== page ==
the mongol herdsman

Friend P won free tickets to see The Thermals playing at The Marquis Theater in Denver on Friday and since D decided to be a lame-o and bail on him, I got to go instead. But I would've paid. Honest. And, weirdly for a Friday night and a fairly popular band (or at least I thought so anyway) they weren't sold out, so I could've. The Shaky Hands, another band I love quite a bit, opened. They put on a pretty good, albeit short, show and the place was still empty enough at this point to see them pretty well. This was one of those weird times that the band looked exactly like I'd pictured them. Imagine Bob Ross growing his hair really, really long and learning how to play bass. Or a bunch of highly social misfits who know how to rock. Either one.

Then it was The Thermals' turn. And their set was killer. They rock just as good live as they do on record. Sadly for P, by this point the place had filled up pretty well and The Mongol Herdsman decided to stand right in his way. And I got to stand next to Too Drunk to Stand Up, But Not Too Drunk to Wave My Arms in the Air and Almost Decapitate the People Around Me guy. And the Couple Who Likes to Square Dance (and Get In Everyone's Way) Even to Punk Music Which Isn't Really Square Danceable.

Other than the minor annoyances provided by the crowd, the show was great, they played almost all of my favorite songs and it really made me want their new album even though I doubt they'll be able to top their last, The Body, The Blood, The Machine.

this is the last one, i promise

her favorite mornings were ones full of virgin snow. she would run out and stuff her face down into it to see if it was deep enough to play in. then she would look up and grin at me to prove how much fun it was.

when she was little she got a bad case of dry skin, so i started giving her a can of tuna packed in oil a few times a week. this only lasted a few months but even eleven years later, whenever she heard the can opener, she would come running into the kitchen to see if it was 'tuna time.' i'd give in and let her lick the cans clean.

she was afraid of trash cans, awnings and flags, but thunder, fireworks and other loud noises never really bothered her.

she would get really excited if she got to go on a car ride, but about five minutes in, she would sigh heavily and sink slowly down into the back seat. resigned to the fate of Waiting to Arrive.

she did not like the wind in her face.

she tested me every single day to see what she could get away with. some days she was more successful than others.

she was the most stoic dog i've ever met.

she was also the happiest, most days.

she would overheat quicker than any other dog on the planet.

she was game for anything that involved leaving the house. she would happily go anywhere i wanted to go without any concern or fear for her safety. unless we came upon a trash can of course.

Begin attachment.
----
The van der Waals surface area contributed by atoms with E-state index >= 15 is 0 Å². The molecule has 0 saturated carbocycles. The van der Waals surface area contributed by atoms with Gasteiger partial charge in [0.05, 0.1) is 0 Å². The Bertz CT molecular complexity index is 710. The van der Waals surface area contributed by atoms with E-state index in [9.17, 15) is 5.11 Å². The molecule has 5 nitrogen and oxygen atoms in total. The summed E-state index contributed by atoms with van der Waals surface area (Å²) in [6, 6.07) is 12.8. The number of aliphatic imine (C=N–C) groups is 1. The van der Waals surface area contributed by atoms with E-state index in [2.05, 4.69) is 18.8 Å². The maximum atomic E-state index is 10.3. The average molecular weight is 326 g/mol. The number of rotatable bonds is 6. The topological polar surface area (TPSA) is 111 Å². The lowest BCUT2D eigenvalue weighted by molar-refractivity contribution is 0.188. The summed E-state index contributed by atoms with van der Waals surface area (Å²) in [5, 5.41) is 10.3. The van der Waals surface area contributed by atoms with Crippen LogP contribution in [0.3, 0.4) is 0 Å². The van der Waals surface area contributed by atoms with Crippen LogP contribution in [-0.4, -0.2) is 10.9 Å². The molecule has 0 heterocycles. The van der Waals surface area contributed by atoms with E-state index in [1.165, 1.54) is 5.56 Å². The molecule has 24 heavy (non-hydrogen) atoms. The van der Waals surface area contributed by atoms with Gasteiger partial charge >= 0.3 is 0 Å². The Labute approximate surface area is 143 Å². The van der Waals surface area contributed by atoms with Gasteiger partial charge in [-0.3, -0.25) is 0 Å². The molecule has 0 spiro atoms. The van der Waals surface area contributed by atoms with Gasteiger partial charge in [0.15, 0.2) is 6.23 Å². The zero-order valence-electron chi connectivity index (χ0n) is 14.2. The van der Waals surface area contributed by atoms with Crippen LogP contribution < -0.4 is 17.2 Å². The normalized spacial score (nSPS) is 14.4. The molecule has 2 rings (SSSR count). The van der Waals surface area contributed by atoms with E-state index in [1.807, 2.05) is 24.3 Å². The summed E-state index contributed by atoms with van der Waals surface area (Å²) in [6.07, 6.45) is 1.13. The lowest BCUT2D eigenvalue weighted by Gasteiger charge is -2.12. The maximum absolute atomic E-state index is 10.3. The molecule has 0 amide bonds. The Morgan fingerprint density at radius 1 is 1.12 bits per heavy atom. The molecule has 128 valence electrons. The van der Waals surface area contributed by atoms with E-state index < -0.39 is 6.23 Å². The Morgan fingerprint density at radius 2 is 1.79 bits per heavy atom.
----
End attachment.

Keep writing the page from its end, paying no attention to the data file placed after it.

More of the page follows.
everyone who ever spent five minutes with her learned to fear The Tail of Death. or at least keep one hand on their drink.

i once got tennis elbow from playing too much tug of war with her.

until about a year ago, on walks, she stayed right behind my right foot until i told her she was free. she also waited for me at every corner we came to and rarely stepped off the sidewalk.

her favorite treat was week old horse poo.

she never did have any idea of how much space she took up. and, oh god was she klutzy.

the worst thing in her world was getting a bath. second worst? getting her toenails clipped.

when she was about six months old i used to take her for 'runs' around the lake in winston-salem. i would ride my bike and she would run balls out behind me. it was the only way i could tire her out.

she loved to swim. and she would always go after anything anyone threw into any available pond. sadly, for we the people, she'd never bring them back. unless it was the floating kong on a rope, that was a failsafe. until she got too excited by it and chewed off the rope. then i learned to just throw rocks into the water. much, much cheaper.

thanks for all the good days, r-dog. there will never be another like you.


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Boo. Bootasm. Spasimodo. Pupadoo. Shorty. Meeestair Spazzy Pants (said with a French accent). R-dog, of course. And for the last couple of months for some reason, Puppy. I miss her. I understand the meaning of bereft now. I'm most definitely adrift. I didn't realize how much of my day was wrapped up in her. Walking her, talking to her, feeding her, just plain ol' existence, but it happened every single day for the past eleven years and three months. There's literally a hole in the room where her bed used to be. It sounds completely insane to be this sad about a dog, but she was with me for most of my adult life—she was my strongest, most long-lasting relationship. What pathetic things that says about me, I don't know, but it's true. She was a constant in a lot of moves, some sad times and more happy ones. She saw two different cars, five towns and many people come and go. A huge part of my identity was reliant on her being there.

I know it will get, if not better, easier and I'm already starting to learn how to be without her around, but this is...hard.



Remember this guy?

I found out a couple days ago that he was accepted into the American Illustration 28 annual. It was juried and all, so it's not like it was that finger painting you did that one day in kindergarten that got a gold star and hung up on the chalkboard. So, there's that.

I really need to paint or draw again. I've been lax because I grew a little bored with the portraits of famous people, honestly. I think 52 of 'em was maybe a little too ambitious. I do, however, have a new series in mind. Of bugs.

I also wanted to say thanks to those of you who have worried about me disappearing from blog land and sent me email. I'm still alive. Just too busy to blog. Hopefully, that will change soonish.